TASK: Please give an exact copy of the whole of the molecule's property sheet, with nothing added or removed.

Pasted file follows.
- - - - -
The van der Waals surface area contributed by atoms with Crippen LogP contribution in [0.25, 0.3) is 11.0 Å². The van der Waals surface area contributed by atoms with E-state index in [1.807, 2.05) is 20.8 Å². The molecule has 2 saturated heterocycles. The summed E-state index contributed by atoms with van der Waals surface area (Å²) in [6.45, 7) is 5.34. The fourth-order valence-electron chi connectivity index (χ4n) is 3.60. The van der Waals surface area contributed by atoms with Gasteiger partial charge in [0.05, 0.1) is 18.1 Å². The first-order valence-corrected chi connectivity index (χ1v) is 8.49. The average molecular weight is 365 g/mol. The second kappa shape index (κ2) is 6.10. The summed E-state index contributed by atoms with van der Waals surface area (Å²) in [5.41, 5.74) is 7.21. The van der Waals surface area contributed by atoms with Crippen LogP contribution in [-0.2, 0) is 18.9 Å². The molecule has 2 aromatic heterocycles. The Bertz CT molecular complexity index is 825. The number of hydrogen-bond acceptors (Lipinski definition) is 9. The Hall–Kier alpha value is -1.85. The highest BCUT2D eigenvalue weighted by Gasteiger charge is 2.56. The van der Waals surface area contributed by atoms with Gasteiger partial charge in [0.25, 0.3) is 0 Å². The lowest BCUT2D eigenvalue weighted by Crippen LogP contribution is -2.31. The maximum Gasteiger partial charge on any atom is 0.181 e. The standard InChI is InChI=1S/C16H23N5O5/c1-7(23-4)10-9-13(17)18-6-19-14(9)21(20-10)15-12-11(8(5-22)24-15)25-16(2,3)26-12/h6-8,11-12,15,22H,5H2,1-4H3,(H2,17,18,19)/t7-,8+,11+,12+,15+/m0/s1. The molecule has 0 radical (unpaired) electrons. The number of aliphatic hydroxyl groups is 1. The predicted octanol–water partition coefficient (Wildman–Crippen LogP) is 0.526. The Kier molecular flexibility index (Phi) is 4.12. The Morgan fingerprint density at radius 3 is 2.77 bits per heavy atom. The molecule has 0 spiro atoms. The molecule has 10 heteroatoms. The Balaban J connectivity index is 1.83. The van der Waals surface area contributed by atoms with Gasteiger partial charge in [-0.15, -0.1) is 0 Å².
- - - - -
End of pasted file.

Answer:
The van der Waals surface area contributed by atoms with Crippen LogP contribution in [0.25, 0.3) is 11.0 Å². The van der Waals surface area contributed by atoms with E-state index in [1.807, 2.05) is 20.8 Å². The molecule has 2 saturated heterocycles. The summed E-state index contributed by atoms with van der Waals surface area (Å²) in [6.45, 7) is 5.34. The fourth-order valence-electron chi connectivity index (χ4n) is 3.60. The van der Waals surface area contributed by atoms with Gasteiger partial charge in [0.05, 0.1) is 18.1 Å². The first-order valence-corrected chi connectivity index (χ1v) is 8.49. The average molecular weight is 365 g/mol. The second kappa shape index (κ2) is 6.10. The summed E-state index contributed by atoms with van der Waals surface area (Å²) in [5.41, 5.74) is 7.21. The van der Waals surface area contributed by atoms with Crippen LogP contribution in [-0.2, 0) is 18.9 Å². The molecule has 2 aromatic heterocycles. The Bertz CT molecular complexity index is 825. The number of hydrogen-bond acceptors (Lipinski definition) is 9. The Hall–Kier alpha value is -1.85. The highest BCUT2D eigenvalue weighted by Gasteiger charge is 2.56. The van der Waals surface area contributed by atoms with Gasteiger partial charge in [0.25, 0.3) is 0 Å². The lowest BCUT2D eigenvalue weighted by Crippen LogP contribution is -2.31. The maximum Gasteiger partial charge on any atom is 0.181 e. The standard InChI is InChI=1S/C16H23N5O5/c1-7(23-4)10-9-13(17)18-6-19-14(9)21(20-10)15-12-11(8(5-22)24-15)25-16(2,3)26-12/h6-8,11-12,15,22H,5H2,1-4H3,(H2,17,18,19)/t7-,8+,11+,12+,15+/m0/s1. The molecule has 0 radical (unpaired) electrons. The number of aliphatic hydroxyl groups is 1. The predicted octanol–water partition coefficient (Wildman–Crippen LogP) is 0.526. The Kier molecular flexibility index (Phi) is 4.12. The Morgan fingerprint density at radius 3 is 2.77 bits per heavy atom. The molecule has 0 spiro atoms. The molecule has 10 heteroatoms. The Balaban J connectivity index is 1.83. The van der Waals surface area contributed by atoms with Gasteiger partial charge in [-0.15, -0.1) is 0 Å².